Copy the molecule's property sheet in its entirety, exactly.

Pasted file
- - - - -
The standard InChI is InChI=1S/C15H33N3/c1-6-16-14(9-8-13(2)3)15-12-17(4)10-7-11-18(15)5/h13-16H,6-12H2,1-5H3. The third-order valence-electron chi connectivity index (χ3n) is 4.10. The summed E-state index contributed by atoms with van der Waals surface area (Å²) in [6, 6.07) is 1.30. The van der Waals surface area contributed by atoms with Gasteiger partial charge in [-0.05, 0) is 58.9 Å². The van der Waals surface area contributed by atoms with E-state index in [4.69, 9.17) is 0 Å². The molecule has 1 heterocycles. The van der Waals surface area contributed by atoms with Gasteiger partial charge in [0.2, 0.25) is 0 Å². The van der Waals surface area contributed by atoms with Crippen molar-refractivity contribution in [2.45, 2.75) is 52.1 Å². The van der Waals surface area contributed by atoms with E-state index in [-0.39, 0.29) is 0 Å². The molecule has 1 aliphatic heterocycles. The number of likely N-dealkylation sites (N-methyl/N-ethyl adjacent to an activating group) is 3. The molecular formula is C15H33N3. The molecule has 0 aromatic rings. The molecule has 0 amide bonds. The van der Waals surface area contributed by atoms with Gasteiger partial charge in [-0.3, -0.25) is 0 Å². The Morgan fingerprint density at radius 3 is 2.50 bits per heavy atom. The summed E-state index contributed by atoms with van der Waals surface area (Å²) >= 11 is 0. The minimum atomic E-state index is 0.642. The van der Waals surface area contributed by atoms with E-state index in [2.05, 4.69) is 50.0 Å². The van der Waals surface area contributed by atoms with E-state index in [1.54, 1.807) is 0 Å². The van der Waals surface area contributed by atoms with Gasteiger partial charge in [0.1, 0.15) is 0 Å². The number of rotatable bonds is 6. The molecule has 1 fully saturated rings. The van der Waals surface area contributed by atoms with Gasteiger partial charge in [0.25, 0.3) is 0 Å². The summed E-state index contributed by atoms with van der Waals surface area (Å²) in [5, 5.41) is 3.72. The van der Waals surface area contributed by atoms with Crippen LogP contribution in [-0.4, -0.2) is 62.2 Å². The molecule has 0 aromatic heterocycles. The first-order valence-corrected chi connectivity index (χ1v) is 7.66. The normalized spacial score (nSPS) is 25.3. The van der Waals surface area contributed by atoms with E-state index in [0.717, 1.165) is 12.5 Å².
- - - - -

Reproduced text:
The standard InChI is InChI=1S/C15H33N3/c1-6-16-14(9-8-13(2)3)15-12-17(4)10-7-11-18(15)5/h13-16H,6-12H2,1-5H3. The third-order valence-electron chi connectivity index (χ3n) is 4.10. The summed E-state index contributed by atoms with van der Waals surface area (Å²) in [6, 6.07) is 1.30. The van der Waals surface area contributed by atoms with Gasteiger partial charge in [-0.05, 0) is 58.9 Å². The van der Waals surface area contributed by atoms with E-state index in [4.69, 9.17) is 0 Å². The molecule has 1 heterocycles. The van der Waals surface area contributed by atoms with Gasteiger partial charge in [0.2, 0.25) is 0 Å². The van der Waals surface area contributed by atoms with Crippen molar-refractivity contribution in [2.45, 2.75) is 52.1 Å². The van der Waals surface area contributed by atoms with E-state index in [-0.39, 0.29) is 0 Å². The molecule has 1 aliphatic heterocycles. The number of likely N-dealkylation sites (N-methyl/N-ethyl adjacent to an activating group) is 3. The molecular formula is C15H33N3. The molecule has 0 aromatic rings. The molecule has 0 amide bonds. The van der Waals surface area contributed by atoms with Gasteiger partial charge in [-0.3, -0.25) is 0 Å². The Morgan fingerprint density at radius 3 is 2.50 bits per heavy atom. The summed E-state index contributed by atoms with van der Waals surface area (Å²) >= 11 is 0. The minimum atomic E-state index is 0.642. The van der Waals surface area contributed by atoms with E-state index in [2.05, 4.69) is 50.0 Å². The van der Waals surface area contributed by atoms with E-state index in [1.54, 1.807) is 0 Å². The van der Waals surface area contributed by atoms with Gasteiger partial charge in [0.1, 0.15) is 0 Å². The number of rotatable bonds is 6. The molecule has 1 fully saturated rings. The van der Waals surface area contributed by atoms with Gasteiger partial charge in [0.25, 0.3) is 0 Å². The summed E-state index contributed by atoms with van der Waals surface area (Å²) in [5, 5.41) is 3.72. The van der Waals surface area contributed by atoms with Crippen LogP contribution in [-0.4, -0.2) is 62.2 Å². The molecule has 0 aromatic heterocycles. The first-order valence-corrected chi connectivity index (χ1v) is 7.66. The normalized spacial score (nSPS) is 25.3. The van der Waals surface area contributed by atoms with E-state index in [0.717, 1.165) is 12.5 Å².